BWW Review: SPRING AWAKENING at JustArt Theatricals, LLC
SPRING AWAKENING is widely known by Delaware theater junkies for being the show that garnered hometown hero, John Gallagher, Jr., a Tony award. It is known by others as a groundbreaking modern musical that speaks to generations in a voice which is painfully truthful.
Filled with deep, sustained emotion and awareness for both performer and audience member, it is a difficult production on both sides of the curtain. The powerful events of this (almost) modern rock opera require total sincerity, dedication and fearlessness in the execution. Dumbing down or, in the case of this production, lessening the sexuality, maturity and recklessness of the characters, in an unfortunate misstep.
While the event took place in the ample Spragg Auditorium, audiences for this production sat in chairs arranged in quasi-V formation, facing the backstage right wall. There were about 10 front row VIP seats designated as classroom seating which, as told to me by the Stage Director, Aaron Bogad, would, "carry with [it] some VERY intense audience confrontation/participation." The set design (Jacquelyn Kepley) consisted of two stair-stacked platforms on stage right, with a splattering of story related items (notebook paper, a white chemise) hung on the wall behind the rigging lines for the theater. The musicians were neatly tucked away, high up on the stage right catwalk. From the looks of it, this was plotting out to be an in-your-face, raw, gritty concept production.
The young artists comprising the cast ran the spectrum in terms of ability and skill. At times, they were in-synch with their respective characters, their cohorts, and the story being told, while at other times, there was a less focused delivery. Part of the confusion seemed connected to the staging: Adults who delivered performance for the better part of the show in front of the musicians (on the catwalk at the building's ceiling line) with stage lights behind them that obscured them from the audience, ensemble members acting with their backs to the audience, characters retreating into dark corners while engaged in a scene. The lack of facial expressions can be overlooked if the spoken word is artfully crafted to compensate. The profane emotions of SPRING AWAKENING should stab at all of one's senses. Breaking the "fourth wall" and other stagecraft elements must have true purpose and not be used as gimmicks. Having actors hide away (off-stage) when involved in a sexual situation, glossing over a same-sex encounter, denigrating the act of suicide, or generalizing a gathering of testosterone raged bullies demeans the work's integrity.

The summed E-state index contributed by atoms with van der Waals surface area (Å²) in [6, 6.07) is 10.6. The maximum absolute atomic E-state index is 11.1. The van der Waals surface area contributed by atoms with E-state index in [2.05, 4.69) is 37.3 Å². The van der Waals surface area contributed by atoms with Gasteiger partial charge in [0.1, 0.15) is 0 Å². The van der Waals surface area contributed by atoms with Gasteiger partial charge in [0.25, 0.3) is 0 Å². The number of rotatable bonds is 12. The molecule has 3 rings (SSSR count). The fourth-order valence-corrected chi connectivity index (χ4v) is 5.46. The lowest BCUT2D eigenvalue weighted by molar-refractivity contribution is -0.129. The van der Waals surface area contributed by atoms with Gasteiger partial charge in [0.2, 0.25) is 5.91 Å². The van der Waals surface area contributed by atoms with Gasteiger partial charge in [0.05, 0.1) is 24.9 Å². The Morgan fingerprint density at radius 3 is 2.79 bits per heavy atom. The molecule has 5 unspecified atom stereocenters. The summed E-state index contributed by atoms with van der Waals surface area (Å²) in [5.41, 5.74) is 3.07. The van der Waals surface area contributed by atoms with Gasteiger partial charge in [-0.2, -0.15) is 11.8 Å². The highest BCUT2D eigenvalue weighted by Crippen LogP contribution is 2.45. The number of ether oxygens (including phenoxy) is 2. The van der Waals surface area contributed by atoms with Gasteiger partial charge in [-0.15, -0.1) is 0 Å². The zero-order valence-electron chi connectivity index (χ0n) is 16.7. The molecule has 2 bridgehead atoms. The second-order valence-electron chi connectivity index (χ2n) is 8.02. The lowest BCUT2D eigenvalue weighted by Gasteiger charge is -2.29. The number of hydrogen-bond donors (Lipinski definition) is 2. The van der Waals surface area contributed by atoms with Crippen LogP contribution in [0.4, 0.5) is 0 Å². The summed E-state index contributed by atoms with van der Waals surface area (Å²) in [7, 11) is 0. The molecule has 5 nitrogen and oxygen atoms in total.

The music of SPRING AWAKENING often floods my internal playlist. I absolutely love it. Music Director, Caty Butler, is no stranger to modern musical theater scores, and her treatment of Duncan Sheik's music was on point. The young artist playing Moritz (Brendan Moriak) handled the required vocal nimbleness well enough. Lucy Vavala as Wendla and Jake Collins as Melchoir paired well together. Occasionally, a voice cracked or strained/vocal fatigue could be heard. SPRING AWAKENING is all-around demanding; each artist must be prepared to meet the vocal, physical, and emotional demands in order to execute a fully realized work. Some cast members were at least up for the challenge.